Although appellees complain that the Government did not make a timely objection to the offer of the affidavit, the Government did request the court to strike the affidavit nine days after it was offered because "[t]here is no legal basis or rule which would allow this court to consider an affidavit of plaintiffs' counsel following the close of evidence in this case." The Government also indicated a hearsay objection by stating: "Defendant does not have any manner to rebut anything stated in the affidavit or to call any of the witnesses whose hearsay testimony is attempted to be elicited in affidavits." This motion to strike was sufficient under Fed.R.Evid. 103(a)(1), and the grievous error in admitting the affidavit requires us to vacate the award of damages.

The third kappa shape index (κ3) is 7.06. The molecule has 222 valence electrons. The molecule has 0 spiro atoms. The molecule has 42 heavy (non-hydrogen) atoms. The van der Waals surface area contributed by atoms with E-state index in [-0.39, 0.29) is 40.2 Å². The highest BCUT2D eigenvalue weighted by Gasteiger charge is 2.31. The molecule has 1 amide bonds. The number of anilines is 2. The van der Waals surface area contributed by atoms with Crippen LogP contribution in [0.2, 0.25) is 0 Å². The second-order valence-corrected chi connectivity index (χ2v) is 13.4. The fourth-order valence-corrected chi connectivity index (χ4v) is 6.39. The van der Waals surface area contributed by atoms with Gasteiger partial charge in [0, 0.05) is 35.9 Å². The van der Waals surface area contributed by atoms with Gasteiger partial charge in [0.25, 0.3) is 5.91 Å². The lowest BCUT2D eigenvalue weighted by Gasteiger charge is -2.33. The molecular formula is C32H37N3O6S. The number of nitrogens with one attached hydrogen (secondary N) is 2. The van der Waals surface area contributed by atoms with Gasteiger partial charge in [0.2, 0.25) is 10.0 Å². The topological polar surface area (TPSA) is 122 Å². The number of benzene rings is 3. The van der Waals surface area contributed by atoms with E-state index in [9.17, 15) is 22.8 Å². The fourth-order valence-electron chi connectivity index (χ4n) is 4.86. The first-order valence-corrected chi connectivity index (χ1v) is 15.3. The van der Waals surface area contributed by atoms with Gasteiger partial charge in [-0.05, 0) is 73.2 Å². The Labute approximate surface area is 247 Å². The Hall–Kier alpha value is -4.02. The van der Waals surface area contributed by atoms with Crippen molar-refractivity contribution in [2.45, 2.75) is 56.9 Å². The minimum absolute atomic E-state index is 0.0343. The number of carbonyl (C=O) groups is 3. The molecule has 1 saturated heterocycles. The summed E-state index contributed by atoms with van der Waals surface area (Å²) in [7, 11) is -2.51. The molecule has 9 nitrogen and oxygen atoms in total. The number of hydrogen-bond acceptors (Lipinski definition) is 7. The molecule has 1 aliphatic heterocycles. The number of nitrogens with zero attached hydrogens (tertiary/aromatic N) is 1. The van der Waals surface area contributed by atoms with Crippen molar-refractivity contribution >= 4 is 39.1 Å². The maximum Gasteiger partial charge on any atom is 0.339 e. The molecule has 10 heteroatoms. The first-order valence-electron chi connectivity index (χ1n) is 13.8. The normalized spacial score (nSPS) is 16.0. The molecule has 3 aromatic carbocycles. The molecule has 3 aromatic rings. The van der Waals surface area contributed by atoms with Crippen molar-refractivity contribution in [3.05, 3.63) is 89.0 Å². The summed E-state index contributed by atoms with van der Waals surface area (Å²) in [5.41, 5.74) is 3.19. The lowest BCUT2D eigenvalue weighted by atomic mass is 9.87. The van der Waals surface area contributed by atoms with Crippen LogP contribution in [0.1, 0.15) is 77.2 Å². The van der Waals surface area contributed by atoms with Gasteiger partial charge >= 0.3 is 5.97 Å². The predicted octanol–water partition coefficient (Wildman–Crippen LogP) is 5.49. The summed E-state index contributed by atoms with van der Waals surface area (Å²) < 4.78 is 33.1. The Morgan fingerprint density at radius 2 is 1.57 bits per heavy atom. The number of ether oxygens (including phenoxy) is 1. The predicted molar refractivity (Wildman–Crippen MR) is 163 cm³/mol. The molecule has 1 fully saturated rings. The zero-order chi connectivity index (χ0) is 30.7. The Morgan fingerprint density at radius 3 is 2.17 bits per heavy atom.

Having ruled that the admission of the affidavit was error, we turn now to re-assessing the evidence of plaintiffs' damages in excess of their administrative claim. Plaintiffs' claims for damages in excess of their administrative claim may be divided into two categories; those concerning Mrs. Spivey's development of tardive dyskinesia, and those concerning her long-term prognosis. The lower court relied heavily upon the inadmissible affidavit in finding that evidence of damages regarding Mrs. Spivey's long-term prognosis was newly discovered. The court noted that "there was no testimony as to the exact date it was first determined that Plaintiff's condition would continue well into her future years." However, the court also stated that the records of Mrs. Spivey's treating physician "tend to show that he had not made ... a prognosis by January 1987." Plaintiffs bear the burden of proving that they are entitled to damages in excess of their administrative claim. Kielwien v. United States, 540 F.2d 676, 680 (4th Cir.), cert. denied, 429 U.S. 979, 97 S.Ct. 491, 50 L.Ed.2d 588 (1976). Smith v. United States, 239 F.Supp. 152 (D.Md.1965). To recover damages in excess of their administrative claim based upon Mrs. Spivey's long-term prognosis, plaintiffs must show that Mrs. Spivey's prognosis and future disability could not have been discovered prior to January 1987. We vacate the award of damages in excess of the administrative claim so that the district court may carefully consider this issue based on the evidence of the record, which evidence does not include the affidavit of attorney Burford.